After conning $500 from Al Capone in Chicago, Titanic thought it wise to move again and found himself in San Francisco, the first city he’d ever lived in that had an accessible public golf course. “For the next twenty years I had a club in my hands nearly every day,” he said. He practiced behind a tall set of oaks so few could see his true skill, and “knowing that golf pros were tanned, he wore long-sleeved shirts and stayed in the shade ‘so I’d look pale like a beginner.’” Short-game guru Dave Pelz likes to say that if he had to teach a student golf from scratch, he’d start them at the hole and work backward. In that way, Titanic was the perfect golf scholar. According to Cook, he spent 90 percent of his time chipping and putting and didn’t play a full round of golf until he had practiced for a year. He got so good that his reputation preceded him in New York, Chicago and Los Angeles, where he owned a near-empty mansion in Beverly Hills and stalked the Wilshire Country Club hoping to achieve a lifelong dream of hustling Howard Hughes. The match, though, never happened: Hughes gave up golf, along with most everything else, long before Titanic could get him on the course.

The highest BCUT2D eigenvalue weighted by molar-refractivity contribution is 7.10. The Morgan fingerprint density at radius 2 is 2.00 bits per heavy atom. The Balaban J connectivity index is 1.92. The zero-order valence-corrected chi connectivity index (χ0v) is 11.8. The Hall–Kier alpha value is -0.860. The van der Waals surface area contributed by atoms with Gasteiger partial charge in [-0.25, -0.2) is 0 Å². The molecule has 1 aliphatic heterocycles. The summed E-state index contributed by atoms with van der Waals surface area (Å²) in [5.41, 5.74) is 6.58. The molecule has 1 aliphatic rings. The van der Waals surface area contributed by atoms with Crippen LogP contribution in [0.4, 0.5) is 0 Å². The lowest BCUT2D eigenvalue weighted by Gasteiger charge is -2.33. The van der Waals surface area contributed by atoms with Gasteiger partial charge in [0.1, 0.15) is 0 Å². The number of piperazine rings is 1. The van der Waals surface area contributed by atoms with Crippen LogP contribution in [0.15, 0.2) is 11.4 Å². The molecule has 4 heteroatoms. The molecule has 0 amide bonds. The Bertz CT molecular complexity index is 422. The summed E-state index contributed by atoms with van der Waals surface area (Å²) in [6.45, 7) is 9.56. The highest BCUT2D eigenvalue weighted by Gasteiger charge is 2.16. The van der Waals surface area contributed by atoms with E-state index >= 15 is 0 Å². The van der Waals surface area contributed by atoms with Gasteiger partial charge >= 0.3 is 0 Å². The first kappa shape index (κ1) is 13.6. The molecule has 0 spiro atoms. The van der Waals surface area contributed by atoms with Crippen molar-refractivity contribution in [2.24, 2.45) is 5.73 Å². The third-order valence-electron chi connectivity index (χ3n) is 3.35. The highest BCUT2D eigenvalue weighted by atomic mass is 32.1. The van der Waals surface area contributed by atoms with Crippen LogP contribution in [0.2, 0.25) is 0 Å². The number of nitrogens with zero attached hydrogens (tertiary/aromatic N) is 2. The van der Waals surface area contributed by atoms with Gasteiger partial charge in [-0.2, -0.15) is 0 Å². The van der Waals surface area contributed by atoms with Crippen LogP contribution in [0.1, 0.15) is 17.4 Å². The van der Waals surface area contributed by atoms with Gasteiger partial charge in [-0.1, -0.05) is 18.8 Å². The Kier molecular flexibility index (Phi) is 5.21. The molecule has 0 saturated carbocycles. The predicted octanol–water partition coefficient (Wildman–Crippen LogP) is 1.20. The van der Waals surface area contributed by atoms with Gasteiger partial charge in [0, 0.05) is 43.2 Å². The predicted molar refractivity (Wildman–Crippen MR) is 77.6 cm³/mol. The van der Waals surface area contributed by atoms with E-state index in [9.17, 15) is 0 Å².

It’s a testament to Titanic’s outsized life that, in between turning himself into a better-than-scratch golfer, he had adventures like the year he spent in New York City with famed mobster Arnold Rothstein, the man who fixed the 1919 World Series. Titanic was involved in a long con that ended with Rothstein shot and Titanic, for the first time in his life, media famous. Journalist Damon Runyon shadowed Rothstein and Titanic much of that year and from the experience gathered enough inspiration and material to write Guys and Dolls. Wary of press, Titanic refused Runyon’s offer to write his biography. Instead Runyon fictionalized Titanic into Sky Masterson, the main character in “The Idyll of Miss Sarah Brown,” which was adapted into the legendary play that has been revived more times than a CPR test dummy. 

Photo by Walter IoossJr./Getty Images
By the 1960s, Mark McCormack and Arnold Palmer realized that the growth of the pro circuit meant they could put together a completely new—and much more lucrative—kind of hustle. Photo by Walter Iooss Jr./Getty Images